Nov 09 2011

Nicols Creek, Swampy Saddle, Davies Track

Published by under Trampers,Year round and tagged:

Click Dunedin’s Hills’ History for background information.
Click Swampy ridge track for background information.
Click Pineapple Track for background information.
Click Pineapple and Flagstaff walk for background information.
No. 17 on old hardcopy list of 113 club tramps. “Nicols Creek. D McCabe. Year Round”
 Year round.
Nicols Creek circuit Maintained by Green Hut Track Group.
DCC  land.
9/11/2011. Trampers. Booth Road, Davies (formerly Warburton), Swampy Saddle, Nicols Creek.
Nine of us met at Booth Road. We entered Davies Track via McGoun this time, exiting it on the left a short way up past the cairn. A light shower came on during the bush section, sounding quite pleasant as it struck the leaves overhead. Out in the tussock at the top, the weather was clear again. Ria and Hazel had discovered a new track had been made above the bush, this time striking to the left instead of the one to the left, the one that got several of us lost last time where overgrowth had rendered a crucial turn invisible.
We emerged on the Flagstaff walkway above a rock outcrop and headed down to the top of the Pineapple. Here Gay, a visitor, left us and we continued along Swampy Ridge to the top of the Nicols/Moonlight track. A little way in and we found the track has been ruined by mountain bike wheels cutting a narrow deep groove down the track middle, making keeping our footing on the restricted track-sides difficult and dangerous. Further down, we kept to the Moonlight side of Nicols Creek and traced, where we could, the original track, bisected however by the zigzags of the mountain bike route. Rain now really set in and we sheltered in nearby bush for lunch. We then continued down the old track, through the macrocarpas, the stone outcrop and yet further carefully down to emerge at the creek crossing below the waterfall – to Ian’s delight but Ria’s chagrin who had hoped to emerge onto the Leith Valley road on the north side instead of now forced across to the other side. So it was down and out and up Islay St back to the cars. All felt it had been another good day out. Too dull and showery for photo opportunities however. – Ian.
14/11/2007. Trampers. Woodhaugh, Ross Creek, Davies, Pineapple, Ross Creek return. Moderate. Leaders: Ria, Hazel.
Stream crossing. Doug, George, Peter, Wendy

Stream crossing. Doug, George, Peter, Wendy

The route Ria and Hazel took ten of us on provided plenty of variety both in scenery and weather. We approached Davies track by way of Ross Creek Reservoir from Woodhaugh. After Ross Creek it was through cleared forest before climbing through secondary growth …

Tea break. Wendy, Keith, George, Doug, Peter, Glenice

Tea break. Wendy, Keith, George, Doug, Peter, Glenice

… on the foothill slopes of Flagstaff before entering beautiful native forest and and hour later emerging on Flagstaff’s tussock and flax with overcast views of the harbour and Dunedin both north and south. We had encountered occasional showers to this point and now out on the tussock it was turning really cold. We were still not prepared upon reaching the upper Pineapple-Flagstaff track …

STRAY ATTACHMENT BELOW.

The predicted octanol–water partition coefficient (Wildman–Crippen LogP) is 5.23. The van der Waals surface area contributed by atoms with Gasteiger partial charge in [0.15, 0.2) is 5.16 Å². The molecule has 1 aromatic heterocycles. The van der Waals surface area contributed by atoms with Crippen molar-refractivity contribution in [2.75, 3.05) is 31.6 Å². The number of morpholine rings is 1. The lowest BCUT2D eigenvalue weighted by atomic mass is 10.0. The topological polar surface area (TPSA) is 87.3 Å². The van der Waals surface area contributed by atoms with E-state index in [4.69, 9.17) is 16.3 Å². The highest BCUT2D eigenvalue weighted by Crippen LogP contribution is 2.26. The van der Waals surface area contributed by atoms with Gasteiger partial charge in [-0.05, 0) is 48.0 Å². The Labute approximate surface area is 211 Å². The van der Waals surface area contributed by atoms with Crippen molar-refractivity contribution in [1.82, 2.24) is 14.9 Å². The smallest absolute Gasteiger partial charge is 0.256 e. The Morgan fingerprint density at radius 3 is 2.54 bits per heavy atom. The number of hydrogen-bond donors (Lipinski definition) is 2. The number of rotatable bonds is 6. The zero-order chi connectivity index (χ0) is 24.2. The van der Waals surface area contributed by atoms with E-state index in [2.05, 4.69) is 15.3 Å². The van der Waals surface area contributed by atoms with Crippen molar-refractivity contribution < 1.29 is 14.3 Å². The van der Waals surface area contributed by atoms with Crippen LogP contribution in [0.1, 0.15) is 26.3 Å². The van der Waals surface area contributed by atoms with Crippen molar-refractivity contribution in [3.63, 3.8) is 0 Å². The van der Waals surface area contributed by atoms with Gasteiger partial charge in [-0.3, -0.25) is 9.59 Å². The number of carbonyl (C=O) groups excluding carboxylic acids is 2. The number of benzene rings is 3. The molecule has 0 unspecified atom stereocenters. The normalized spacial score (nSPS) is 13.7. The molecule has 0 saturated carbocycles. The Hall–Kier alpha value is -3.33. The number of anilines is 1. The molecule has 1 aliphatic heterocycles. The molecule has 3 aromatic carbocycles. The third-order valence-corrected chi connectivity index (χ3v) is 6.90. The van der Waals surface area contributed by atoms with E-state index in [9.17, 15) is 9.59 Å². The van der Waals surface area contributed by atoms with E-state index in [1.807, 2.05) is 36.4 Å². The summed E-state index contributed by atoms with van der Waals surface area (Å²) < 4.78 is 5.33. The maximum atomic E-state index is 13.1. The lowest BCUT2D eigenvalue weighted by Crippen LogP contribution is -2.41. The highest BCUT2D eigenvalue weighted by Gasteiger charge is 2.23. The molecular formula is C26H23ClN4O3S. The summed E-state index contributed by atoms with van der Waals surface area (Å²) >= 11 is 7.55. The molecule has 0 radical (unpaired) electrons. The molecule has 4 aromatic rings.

Made it onto Pineapple. Ria, Sabina, Glenice, George, Keith

Made it onto Pineapple. Ria, Sabina, Glenice, George, Keith

… to be pelted by a fierce but fortunately brief hail storm. We quickly made our way down to the junction with the Swampy Ridge track where now the hail had now been …

Snow. Doug, George, Sabina, Keith, Glenice

Snow. Doug, George, Sabina, Keith, Glenice

… replaced with snow. So it was down, down the Pineapple to the sheltered edge of the bush where we lunched in the now fitful sunshine. Then the bush, Booth Road, back through Ross Creek tracks and down past the reservoir until the last scenic bush gave way to Woodhaugh St and back to the cars. An interesting day. – Ian

In Leith Valley, where Otago’s first industry – sawmilling – is reputed to have started about the 1860s, is the start of the old Pineapple Track.
Originally, it was named Ross Track, after Archibald Hilson Ross, who owned most of the land in the vicinity. In the early 1920s, Mr Oscar Balk, first president of the Otago Tramping Club, led parties of trampers up this route. At the top of a rather steep section, the parties would stop to rest and often refresh themselves with a tin of pineapple. This tin was sometimes left hanging on a tree or fence, and the track came to be called the Pineapple Track.
The line of the Pineapple Walkway has deviated from the original track in places to provide more scenic variation.
The original vegetation of the area has been modified as a result of early milling, burning and stock grazing, but remnants of the milled species (podocarps) still remain. Rimu, miro, totara and matai are found in isolated pockets, mainly in damp gullies. Even so, the overall distribution of plant species retains some semblance of natural order with the larger forest trees growing at lower altitudes. Podocarp broad-leaved forest type occurs with shrub species which grade out into Dracophyllum shrub land and ultimately tussock grassland communities on the summit area.
Some common plants: fuchsia, pepper tree, lemonwood, broadleaf, totara, five’finger, wineberry, lancewood, Muehlenbeckia, Dracophyllum, Coprosma, Hebe, and wild spaniard tussock.
There are many varieties of birds in the bush areas where there is an ample food supply to sustain many nectar-, berry-, and insect-eating native birds.
Some of these are: New Zealand pigeon, bellbird, fantail, tomtit, brown creeper, tui, silvereye, rifleman and pipit.

17/10/2001. Trampers. Nicols Creek – Swampy Saddle – Warburton Track. Leaders: Lex, Mary L, Irene.

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